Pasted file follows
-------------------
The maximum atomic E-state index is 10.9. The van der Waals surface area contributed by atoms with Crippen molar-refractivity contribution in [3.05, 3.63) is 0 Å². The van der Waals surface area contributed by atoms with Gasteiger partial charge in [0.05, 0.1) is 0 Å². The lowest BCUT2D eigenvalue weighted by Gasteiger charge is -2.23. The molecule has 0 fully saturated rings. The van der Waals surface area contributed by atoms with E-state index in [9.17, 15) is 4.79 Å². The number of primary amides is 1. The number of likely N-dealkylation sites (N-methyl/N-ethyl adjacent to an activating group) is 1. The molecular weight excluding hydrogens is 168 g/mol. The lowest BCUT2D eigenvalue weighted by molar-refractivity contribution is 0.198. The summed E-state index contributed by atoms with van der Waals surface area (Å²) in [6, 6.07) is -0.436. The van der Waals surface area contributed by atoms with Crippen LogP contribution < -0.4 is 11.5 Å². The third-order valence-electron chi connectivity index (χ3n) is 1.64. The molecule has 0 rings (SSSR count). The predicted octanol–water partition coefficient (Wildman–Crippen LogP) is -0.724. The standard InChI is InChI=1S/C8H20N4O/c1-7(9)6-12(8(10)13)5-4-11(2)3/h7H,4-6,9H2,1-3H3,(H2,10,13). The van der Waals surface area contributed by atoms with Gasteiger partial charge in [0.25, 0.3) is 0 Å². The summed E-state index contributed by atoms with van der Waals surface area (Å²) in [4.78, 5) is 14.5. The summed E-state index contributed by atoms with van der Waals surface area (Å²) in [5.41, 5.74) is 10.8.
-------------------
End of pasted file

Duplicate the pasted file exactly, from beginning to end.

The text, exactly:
The maximum atomic E-state index is 10.9. The van der Waals surface area contributed by atoms with Crippen molar-refractivity contribution in [3.05, 3.63) is 0 Å². The van der Waals surface area contributed by atoms with Gasteiger partial charge in [0.05, 0.1) is 0 Å². The lowest BCUT2D eigenvalue weighted by Gasteiger charge is -2.23. The molecule has 0 fully saturated rings. The van der Waals surface area contributed by atoms with E-state index in [9.17, 15) is 4.79 Å². The number of primary amides is 1. The number of likely N-dealkylation sites (N-methyl/N-ethyl adjacent to an activating group) is 1. The molecular weight excluding hydrogens is 168 g/mol. The lowest BCUT2D eigenvalue weighted by molar-refractivity contribution is 0.198. The summed E-state index contributed by atoms with van der Waals surface area (Å²) in [6, 6.07) is -0.436. The van der Waals surface area contributed by atoms with Crippen LogP contribution < -0.4 is 11.5 Å². The third-order valence-electron chi connectivity index (χ3n) is 1.64. The molecule has 0 rings (SSSR count). The predicted octanol–water partition coefficient (Wildman–Crippen LogP) is -0.724. The standard InChI is InChI=1S/C8H20N4O/c1-7(9)6-12(8(10)13)5-4-11(2)3/h7H,4-6,9H2,1-3H3,(H2,10,13). The van der Waals surface area contributed by atoms with Gasteiger partial charge in [0.25, 0.3) is 0 Å². The summed E-state index contributed by atoms with van der Waals surface area (Å²) in [4.78, 5) is 14.5. The summed E-state index contributed by atoms with van der Waals surface area (Å²) in [5.41, 5.74) is 10.8.